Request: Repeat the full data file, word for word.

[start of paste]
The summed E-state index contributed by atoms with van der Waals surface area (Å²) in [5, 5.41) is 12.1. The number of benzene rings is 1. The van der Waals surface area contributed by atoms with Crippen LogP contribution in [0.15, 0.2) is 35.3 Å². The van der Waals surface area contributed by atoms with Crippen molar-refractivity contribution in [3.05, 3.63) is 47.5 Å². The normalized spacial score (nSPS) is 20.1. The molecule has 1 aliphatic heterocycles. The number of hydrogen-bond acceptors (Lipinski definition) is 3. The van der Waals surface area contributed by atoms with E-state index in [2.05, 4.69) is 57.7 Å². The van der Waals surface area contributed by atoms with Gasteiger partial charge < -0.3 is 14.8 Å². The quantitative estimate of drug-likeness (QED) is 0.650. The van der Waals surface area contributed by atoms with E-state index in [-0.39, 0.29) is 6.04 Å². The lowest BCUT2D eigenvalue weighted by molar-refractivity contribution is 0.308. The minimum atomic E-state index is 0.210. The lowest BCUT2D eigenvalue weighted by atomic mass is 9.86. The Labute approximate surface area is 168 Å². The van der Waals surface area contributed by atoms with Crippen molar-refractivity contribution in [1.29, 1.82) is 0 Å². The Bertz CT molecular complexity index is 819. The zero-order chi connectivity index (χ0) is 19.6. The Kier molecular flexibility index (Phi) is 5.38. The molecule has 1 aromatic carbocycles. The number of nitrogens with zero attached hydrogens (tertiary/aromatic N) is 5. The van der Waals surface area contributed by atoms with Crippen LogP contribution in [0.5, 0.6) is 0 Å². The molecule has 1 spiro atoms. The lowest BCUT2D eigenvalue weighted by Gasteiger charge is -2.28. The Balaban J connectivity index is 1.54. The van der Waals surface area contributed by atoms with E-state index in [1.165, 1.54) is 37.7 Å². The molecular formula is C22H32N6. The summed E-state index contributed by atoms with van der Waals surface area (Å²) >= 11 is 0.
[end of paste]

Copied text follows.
The summed E-state index contributed by atoms with van der Waals surface area (Å²) in [5, 5.41) is 12.1. The number of benzene rings is 1. The van der Waals surface area contributed by atoms with Crippen LogP contribution in [0.15, 0.2) is 35.3 Å². The van der Waals surface area contributed by atoms with Crippen molar-refractivity contribution in [3.05, 3.63) is 47.5 Å². The normalized spacial score (nSPS) is 20.1. The molecule has 1 aliphatic heterocycles. The number of hydrogen-bond acceptors (Lipinski definition) is 3. The van der Waals surface area contributed by atoms with E-state index in [2.05, 4.69) is 57.7 Å². The van der Waals surface area contributed by atoms with Gasteiger partial charge < -0.3 is 14.8 Å². The quantitative estimate of drug-likeness (QED) is 0.650. The van der Waals surface area contributed by atoms with E-state index in [-0.39, 0.29) is 6.04 Å². The lowest BCUT2D eigenvalue weighted by molar-refractivity contribution is 0.308. The minimum atomic E-state index is 0.210. The lowest BCUT2D eigenvalue weighted by atomic mass is 9.86. The Labute approximate surface area is 168 Å². The van der Waals surface area contributed by atoms with Crippen molar-refractivity contribution in [1.29, 1.82) is 0 Å². The Bertz CT molecular complexity index is 819. The zero-order chi connectivity index (χ0) is 19.6. The Kier molecular flexibility index (Phi) is 5.38. The molecule has 1 aromatic carbocycles. The number of nitrogens with zero attached hydrogens (tertiary/aromatic N) is 5. The van der Waals surface area contributed by atoms with Crippen LogP contribution in [0.5, 0.6) is 0 Å². The molecule has 1 spiro atoms. The lowest BCUT2D eigenvalue weighted by Gasteiger charge is -2.28. The Balaban J connectivity index is 1.54. The van der Waals surface area contributed by atoms with E-state index in [1.165, 1.54) is 37.7 Å². The molecular formula is C22H32N6. The summed E-state index contributed by atoms with van der Waals surface area (Å²) >= 11 is 0.